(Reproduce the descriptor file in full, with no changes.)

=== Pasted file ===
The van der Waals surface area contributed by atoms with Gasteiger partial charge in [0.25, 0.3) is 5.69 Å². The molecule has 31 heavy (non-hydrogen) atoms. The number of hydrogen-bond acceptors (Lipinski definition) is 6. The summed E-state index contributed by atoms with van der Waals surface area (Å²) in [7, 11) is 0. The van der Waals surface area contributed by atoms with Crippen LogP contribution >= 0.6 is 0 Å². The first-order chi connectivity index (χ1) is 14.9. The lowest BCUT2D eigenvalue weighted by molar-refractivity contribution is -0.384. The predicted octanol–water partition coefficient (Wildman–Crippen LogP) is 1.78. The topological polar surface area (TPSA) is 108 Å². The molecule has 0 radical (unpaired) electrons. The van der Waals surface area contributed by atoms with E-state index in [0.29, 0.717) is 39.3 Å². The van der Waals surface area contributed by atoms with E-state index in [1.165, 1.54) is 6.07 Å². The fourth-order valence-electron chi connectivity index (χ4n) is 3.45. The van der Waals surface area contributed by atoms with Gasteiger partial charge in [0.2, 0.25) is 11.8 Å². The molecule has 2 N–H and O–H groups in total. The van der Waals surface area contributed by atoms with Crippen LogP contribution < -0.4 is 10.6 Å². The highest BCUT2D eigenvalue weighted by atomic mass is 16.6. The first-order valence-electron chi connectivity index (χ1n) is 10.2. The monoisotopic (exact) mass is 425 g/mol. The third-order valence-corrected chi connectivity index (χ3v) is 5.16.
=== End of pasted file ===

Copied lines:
The van der Waals surface area contributed by atoms with Gasteiger partial charge in [0.25, 0.3) is 5.69 Å². The molecule has 31 heavy (non-hydrogen) atoms. The number of hydrogen-bond acceptors (Lipinski definition) is 6. The summed E-state index contributed by atoms with van der Waals surface area (Å²) in [7, 11) is 0. The van der Waals surface area contributed by atoms with Crippen LogP contribution >= 0.6 is 0 Å². The first-order chi connectivity index (χ1) is 14.9. The lowest BCUT2D eigenvalue weighted by molar-refractivity contribution is -0.384. The predicted octanol–water partition coefficient (Wildman–Crippen LogP) is 1.78. The topological polar surface area (TPSA) is 108 Å². The molecule has 0 radical (unpaired) electrons. The van der Waals surface area contributed by atoms with E-state index in [0.29, 0.717) is 39.3 Å². The van der Waals surface area contributed by atoms with E-state index in [1.165, 1.54) is 6.07 Å². The fourth-order valence-electron chi connectivity index (χ4n) is 3.45. The van der Waals surface area contributed by atoms with Gasteiger partial charge in [0.2, 0.25) is 11.8 Å². The molecule has 2 N–H and O–H groups in total. The van der Waals surface area contributed by atoms with Crippen LogP contribution < -0.4 is 10.6 Å². The highest BCUT2D eigenvalue weighted by atomic mass is 16.6. The first-order valence-electron chi connectivity index (χ1n) is 10.2. The monoisotopic (exact) mass is 425 g/mol. The third-order valence-corrected chi connectivity index (χ3v) is 5.16.